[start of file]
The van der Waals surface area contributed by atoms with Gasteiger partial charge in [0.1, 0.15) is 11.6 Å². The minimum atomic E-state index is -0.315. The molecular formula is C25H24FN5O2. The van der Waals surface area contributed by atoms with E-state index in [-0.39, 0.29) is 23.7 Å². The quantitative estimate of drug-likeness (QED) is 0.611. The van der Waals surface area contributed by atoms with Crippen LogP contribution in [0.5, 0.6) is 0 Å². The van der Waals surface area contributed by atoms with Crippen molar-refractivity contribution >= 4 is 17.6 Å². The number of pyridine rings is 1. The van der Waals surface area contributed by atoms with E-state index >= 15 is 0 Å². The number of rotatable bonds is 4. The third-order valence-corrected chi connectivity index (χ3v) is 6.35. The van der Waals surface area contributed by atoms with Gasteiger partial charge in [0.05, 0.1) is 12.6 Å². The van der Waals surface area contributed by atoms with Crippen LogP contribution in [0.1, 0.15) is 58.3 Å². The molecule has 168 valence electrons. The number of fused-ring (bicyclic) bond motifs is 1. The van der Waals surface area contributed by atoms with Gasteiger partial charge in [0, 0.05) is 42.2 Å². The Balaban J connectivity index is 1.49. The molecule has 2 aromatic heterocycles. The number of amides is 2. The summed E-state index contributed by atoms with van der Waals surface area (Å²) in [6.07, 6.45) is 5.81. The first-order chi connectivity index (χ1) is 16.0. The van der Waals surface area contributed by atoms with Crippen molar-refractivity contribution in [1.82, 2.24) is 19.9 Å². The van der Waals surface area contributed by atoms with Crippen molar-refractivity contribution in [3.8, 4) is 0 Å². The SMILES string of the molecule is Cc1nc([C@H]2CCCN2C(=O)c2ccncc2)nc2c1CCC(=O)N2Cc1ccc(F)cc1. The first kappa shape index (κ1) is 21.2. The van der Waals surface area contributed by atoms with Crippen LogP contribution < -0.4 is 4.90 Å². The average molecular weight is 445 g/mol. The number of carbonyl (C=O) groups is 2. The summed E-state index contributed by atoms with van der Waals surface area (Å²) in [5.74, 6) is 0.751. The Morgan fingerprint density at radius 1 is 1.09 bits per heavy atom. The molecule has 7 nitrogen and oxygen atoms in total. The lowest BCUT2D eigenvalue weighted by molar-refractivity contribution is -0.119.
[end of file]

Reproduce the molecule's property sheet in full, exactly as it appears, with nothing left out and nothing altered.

The van der Waals surface area contributed by atoms with Gasteiger partial charge in [0.1, 0.15) is 11.6 Å². The minimum atomic E-state index is -0.315. The molecular formula is C25H24FN5O2. The van der Waals surface area contributed by atoms with E-state index in [-0.39, 0.29) is 23.7 Å². The quantitative estimate of drug-likeness (QED) is 0.611. The van der Waals surface area contributed by atoms with Crippen LogP contribution in [0.5, 0.6) is 0 Å². The van der Waals surface area contributed by atoms with Crippen molar-refractivity contribution >= 4 is 17.6 Å². The number of pyridine rings is 1. The van der Waals surface area contributed by atoms with E-state index >= 15 is 0 Å². The number of rotatable bonds is 4. The third-order valence-corrected chi connectivity index (χ3v) is 6.35. The van der Waals surface area contributed by atoms with Gasteiger partial charge in [0.05, 0.1) is 12.6 Å². The van der Waals surface area contributed by atoms with Crippen LogP contribution in [0.1, 0.15) is 58.3 Å². The molecule has 168 valence electrons. The number of fused-ring (bicyclic) bond motifs is 1. The van der Waals surface area contributed by atoms with Gasteiger partial charge in [0, 0.05) is 42.2 Å². The Balaban J connectivity index is 1.49. The molecule has 2 aromatic heterocycles. The number of amides is 2. The summed E-state index contributed by atoms with van der Waals surface area (Å²) in [6.07, 6.45) is 5.81. The first-order chi connectivity index (χ1) is 16.0. The van der Waals surface area contributed by atoms with Crippen molar-refractivity contribution in [1.82, 2.24) is 19.9 Å². The van der Waals surface area contributed by atoms with Crippen molar-refractivity contribution in [3.8, 4) is 0 Å². The SMILES string of the molecule is Cc1nc([C@H]2CCCN2C(=O)c2ccncc2)nc2c1CCC(=O)N2Cc1ccc(F)cc1. The first kappa shape index (κ1) is 21.2. The van der Waals surface area contributed by atoms with Crippen LogP contribution < -0.4 is 4.90 Å². The average molecular weight is 445 g/mol. The number of carbonyl (C=O) groups is 2. The summed E-state index contributed by atoms with van der Waals surface area (Å²) in [5.74, 6) is 0.751. The Morgan fingerprint density at radius 1 is 1.09 bits per heavy atom. The molecule has 7 nitrogen and oxygen atoms in total. The lowest BCUT2D eigenvalue weighted by molar-refractivity contribution is -0.119.